Vice President Kamala Harris addressed members of the U.S. Coast Guard Academy’s Class of 2022 at their commencement Wednesday, talking about how they will lead in an “unsettled world” after four unusual years at the academy.
Graduates in their first year experienced the longest U.S. government shutdown in history and stepped up to help local Coast Guard members, in their second year were abruptly sent home at the start of the COVID-19 pandemic, and in their fourth year saw the Russian invasion of Ukraine — the native country of one of their own.
And now they have graduated, with the nation’s first female and first Black vice president as the keynote speaker for the academy’s 141st commencement exercises.
“Your four-year cadet experience was unlike any other,” Coast Guard Commandant Adm. Karl Schultz told the class of 252 graduates on Wednesday, a sunny and 70-degree day. He said the academy experience is taxing in normal times, between the rigorous academic programs and athletics.
Schultz is set to retire at the end of this month after a 39-year career in the Coast Guard, and his successor is Adm. Linda Fagan, who will be the first woman to lead an armed service.
Harris congratulated the cadets on completing a “remarkable journey.” She flew in to Groton-New London Airport and walked onstage at Cadet Memorial Field about 11:15 a.m., after the graduating first-class cadets marched in.
Presidents and vice presidents rotate through the service academies’ graduation ceremonies; President Joe Biden spoke at the academy last year and former Vice President Mike Pence was the keynote speaker in 2018.
“You will graduate into a world that’s going to need your leadership, one that is full of possibility and the promise of progress,” Harris told the graduates Wednesday. “At the same time, the world you graduate into is unsettled. It is a world where long-established principles now stand on shaky ground, where the rule of law in places is strained, where rules and norms are under question.”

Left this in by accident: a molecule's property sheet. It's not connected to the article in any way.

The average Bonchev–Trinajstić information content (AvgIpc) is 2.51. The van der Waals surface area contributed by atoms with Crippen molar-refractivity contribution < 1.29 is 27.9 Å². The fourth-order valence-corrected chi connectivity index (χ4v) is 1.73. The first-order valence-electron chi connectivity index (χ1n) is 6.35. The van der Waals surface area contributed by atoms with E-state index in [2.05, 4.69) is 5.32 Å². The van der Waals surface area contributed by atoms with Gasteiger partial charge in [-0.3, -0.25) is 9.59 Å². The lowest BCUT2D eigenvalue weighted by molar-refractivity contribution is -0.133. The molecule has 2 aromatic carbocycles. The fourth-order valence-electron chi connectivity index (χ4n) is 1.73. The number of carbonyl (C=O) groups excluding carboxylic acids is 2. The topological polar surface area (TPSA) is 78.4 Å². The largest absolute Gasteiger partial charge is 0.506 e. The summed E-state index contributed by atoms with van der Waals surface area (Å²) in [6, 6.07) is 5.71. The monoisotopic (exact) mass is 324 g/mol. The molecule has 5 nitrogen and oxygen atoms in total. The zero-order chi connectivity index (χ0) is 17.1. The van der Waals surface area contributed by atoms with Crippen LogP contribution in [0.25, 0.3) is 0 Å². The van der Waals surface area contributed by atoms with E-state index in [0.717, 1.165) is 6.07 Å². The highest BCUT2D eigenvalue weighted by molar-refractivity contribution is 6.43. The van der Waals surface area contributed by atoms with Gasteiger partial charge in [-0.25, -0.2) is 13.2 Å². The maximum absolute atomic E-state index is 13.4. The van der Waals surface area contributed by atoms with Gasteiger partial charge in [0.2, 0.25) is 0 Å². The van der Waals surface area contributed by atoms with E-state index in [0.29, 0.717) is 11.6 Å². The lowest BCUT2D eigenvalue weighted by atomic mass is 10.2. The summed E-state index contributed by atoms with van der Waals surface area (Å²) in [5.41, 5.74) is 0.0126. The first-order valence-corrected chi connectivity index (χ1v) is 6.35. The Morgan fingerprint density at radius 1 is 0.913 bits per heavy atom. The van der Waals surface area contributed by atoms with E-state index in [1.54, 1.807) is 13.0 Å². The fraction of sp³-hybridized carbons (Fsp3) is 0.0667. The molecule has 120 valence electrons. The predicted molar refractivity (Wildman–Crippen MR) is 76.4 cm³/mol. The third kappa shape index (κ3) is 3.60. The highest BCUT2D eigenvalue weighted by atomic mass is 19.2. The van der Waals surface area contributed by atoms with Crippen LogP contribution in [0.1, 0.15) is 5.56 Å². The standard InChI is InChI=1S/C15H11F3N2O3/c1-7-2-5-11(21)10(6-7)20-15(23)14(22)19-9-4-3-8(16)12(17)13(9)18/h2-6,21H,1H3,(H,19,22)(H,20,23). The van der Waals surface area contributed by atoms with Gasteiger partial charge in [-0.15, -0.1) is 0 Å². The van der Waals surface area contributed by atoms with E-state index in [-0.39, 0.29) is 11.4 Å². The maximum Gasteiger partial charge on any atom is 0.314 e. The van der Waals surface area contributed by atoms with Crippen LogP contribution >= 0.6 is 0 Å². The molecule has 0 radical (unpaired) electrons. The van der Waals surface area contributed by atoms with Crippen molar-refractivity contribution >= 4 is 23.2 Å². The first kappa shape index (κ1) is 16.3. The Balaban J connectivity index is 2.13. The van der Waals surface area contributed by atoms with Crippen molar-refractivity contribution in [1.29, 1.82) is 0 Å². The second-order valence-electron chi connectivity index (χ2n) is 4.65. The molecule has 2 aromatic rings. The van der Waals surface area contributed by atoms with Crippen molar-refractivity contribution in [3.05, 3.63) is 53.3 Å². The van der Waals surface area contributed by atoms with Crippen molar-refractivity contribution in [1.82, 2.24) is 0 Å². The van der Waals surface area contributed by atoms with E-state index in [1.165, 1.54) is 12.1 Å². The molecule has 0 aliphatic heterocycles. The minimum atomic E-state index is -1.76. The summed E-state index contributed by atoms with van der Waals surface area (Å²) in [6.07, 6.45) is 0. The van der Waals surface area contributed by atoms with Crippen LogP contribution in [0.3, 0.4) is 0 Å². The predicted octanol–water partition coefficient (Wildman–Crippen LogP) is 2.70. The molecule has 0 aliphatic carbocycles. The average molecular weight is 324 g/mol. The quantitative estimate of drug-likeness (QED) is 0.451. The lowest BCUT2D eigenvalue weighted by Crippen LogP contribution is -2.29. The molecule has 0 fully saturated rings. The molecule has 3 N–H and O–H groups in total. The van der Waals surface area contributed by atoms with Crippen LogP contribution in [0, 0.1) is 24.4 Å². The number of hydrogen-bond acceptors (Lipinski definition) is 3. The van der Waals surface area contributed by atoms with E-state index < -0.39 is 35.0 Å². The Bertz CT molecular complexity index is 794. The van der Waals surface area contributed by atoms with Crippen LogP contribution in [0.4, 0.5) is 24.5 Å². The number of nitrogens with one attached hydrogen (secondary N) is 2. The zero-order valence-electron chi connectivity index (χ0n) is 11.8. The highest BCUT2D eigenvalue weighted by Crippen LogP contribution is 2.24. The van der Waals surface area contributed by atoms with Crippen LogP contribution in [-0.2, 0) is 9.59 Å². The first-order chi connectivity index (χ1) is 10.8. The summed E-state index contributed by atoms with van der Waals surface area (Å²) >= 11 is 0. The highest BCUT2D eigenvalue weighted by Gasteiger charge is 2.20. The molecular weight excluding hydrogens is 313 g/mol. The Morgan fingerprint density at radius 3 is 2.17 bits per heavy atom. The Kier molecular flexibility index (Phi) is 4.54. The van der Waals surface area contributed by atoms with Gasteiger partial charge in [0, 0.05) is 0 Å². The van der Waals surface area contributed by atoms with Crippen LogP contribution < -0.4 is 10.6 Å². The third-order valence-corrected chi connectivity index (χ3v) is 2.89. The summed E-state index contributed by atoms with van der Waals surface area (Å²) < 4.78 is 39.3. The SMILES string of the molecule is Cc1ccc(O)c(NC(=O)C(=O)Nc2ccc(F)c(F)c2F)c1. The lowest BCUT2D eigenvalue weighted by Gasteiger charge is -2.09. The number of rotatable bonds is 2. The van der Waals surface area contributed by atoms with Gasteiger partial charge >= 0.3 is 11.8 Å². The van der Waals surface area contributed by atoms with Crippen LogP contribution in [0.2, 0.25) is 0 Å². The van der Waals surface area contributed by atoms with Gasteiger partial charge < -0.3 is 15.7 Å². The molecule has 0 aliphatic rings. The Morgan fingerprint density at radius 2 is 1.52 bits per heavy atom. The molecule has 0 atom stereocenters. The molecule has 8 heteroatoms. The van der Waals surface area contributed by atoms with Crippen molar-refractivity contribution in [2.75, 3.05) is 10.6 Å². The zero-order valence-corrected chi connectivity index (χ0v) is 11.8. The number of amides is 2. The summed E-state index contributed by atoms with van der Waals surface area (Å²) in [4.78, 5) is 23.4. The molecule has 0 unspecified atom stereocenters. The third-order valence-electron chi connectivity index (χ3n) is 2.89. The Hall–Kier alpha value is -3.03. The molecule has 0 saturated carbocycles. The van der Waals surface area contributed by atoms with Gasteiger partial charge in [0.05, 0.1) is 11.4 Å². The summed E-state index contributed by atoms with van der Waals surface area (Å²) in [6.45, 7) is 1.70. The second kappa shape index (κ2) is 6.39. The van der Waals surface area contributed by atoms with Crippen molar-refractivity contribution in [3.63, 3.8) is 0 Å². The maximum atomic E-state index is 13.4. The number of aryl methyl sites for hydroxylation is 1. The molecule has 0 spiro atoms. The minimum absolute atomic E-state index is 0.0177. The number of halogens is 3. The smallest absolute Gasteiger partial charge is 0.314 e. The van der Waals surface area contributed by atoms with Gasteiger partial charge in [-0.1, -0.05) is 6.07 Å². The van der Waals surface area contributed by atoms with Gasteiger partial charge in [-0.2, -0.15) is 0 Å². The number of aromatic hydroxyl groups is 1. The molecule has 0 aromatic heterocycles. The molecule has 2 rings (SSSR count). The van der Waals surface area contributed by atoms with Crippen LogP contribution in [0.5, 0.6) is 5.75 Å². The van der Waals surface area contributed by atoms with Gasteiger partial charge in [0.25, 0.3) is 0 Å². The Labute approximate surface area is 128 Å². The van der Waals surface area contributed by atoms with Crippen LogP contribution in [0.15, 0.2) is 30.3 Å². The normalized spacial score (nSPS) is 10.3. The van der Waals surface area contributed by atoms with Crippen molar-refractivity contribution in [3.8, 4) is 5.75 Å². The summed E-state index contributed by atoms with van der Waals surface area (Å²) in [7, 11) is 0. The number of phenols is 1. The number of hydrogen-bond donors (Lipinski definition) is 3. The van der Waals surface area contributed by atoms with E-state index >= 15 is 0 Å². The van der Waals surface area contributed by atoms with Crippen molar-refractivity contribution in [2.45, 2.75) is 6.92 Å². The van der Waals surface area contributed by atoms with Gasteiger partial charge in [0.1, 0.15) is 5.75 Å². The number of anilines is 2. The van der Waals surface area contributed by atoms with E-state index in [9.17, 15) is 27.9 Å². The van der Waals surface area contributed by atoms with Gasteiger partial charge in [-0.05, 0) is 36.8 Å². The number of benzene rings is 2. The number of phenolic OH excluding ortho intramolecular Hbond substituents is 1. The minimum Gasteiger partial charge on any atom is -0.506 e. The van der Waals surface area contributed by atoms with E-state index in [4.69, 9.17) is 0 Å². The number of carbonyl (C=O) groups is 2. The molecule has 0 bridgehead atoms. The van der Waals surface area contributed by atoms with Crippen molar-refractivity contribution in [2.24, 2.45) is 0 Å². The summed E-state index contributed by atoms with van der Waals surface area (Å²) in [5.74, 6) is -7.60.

She talked about Russia’s invasion of Ukraine, and how she thinks we have taken the international rules-based order for granted far too often.
“Frankly, sometimes we forget how rare it is, in human history, to have a period of relative peace and stability among the nations,” Harris said. “We must remember: upholding a system of laws, institutions and common understandings, this is how we secure the safety and security and prosperity of the United States, and this is how we preserve stability in the world.”
This is where the cadets come in, the vice president said.
For example, she chaired a meeting in Washington, D.C., last week with nine leaders on Southeast Asia and “spoke with them about the United States Coast Guard, about you, with pride.” Harris noted that the U.S. is sending additional Coast Guard personnel to the region to help build law enforcement capacity and launching new initiatives to cut down on illegal fishing.
But she said if the U.S. is to be strong abroad, it must be strong at home, and “every single American, in addition to you cadets, has a role to play in bettering our nation.”
Harris said Wednesday was a joyous occasion but it was impossible to ignore the “horrific attack of hate” in Buffalo, N.Y., on Saturday. A white 18-year-old opened fire with a rifle at a supermarket, killing 10 people and wounding three others in what authorities described as “racially motived violent extremism.” Harris called it another despicable attack in what she fears is an epidemic of hate.
But she looks at the cadets and sees “the very best of America,” individuals who have entered as many but will leave as one, she said. And she noted they are uniquely suited to the task at hand, both growing up online and in the post-9/11 era, with threats from the climate crisis and the pandemic.
“You are familiar with a world that frankly feels strange and so new to so many of us,” Harris said. “I believe you have the ability to see what can be unburdened by what has been, to learn from the past but not be limited by it, to identify new opportunities for our Coast Guard to lead both in today’s unsettled world and far into the bright, beautiful future. We need your perspective and we need your expertise.”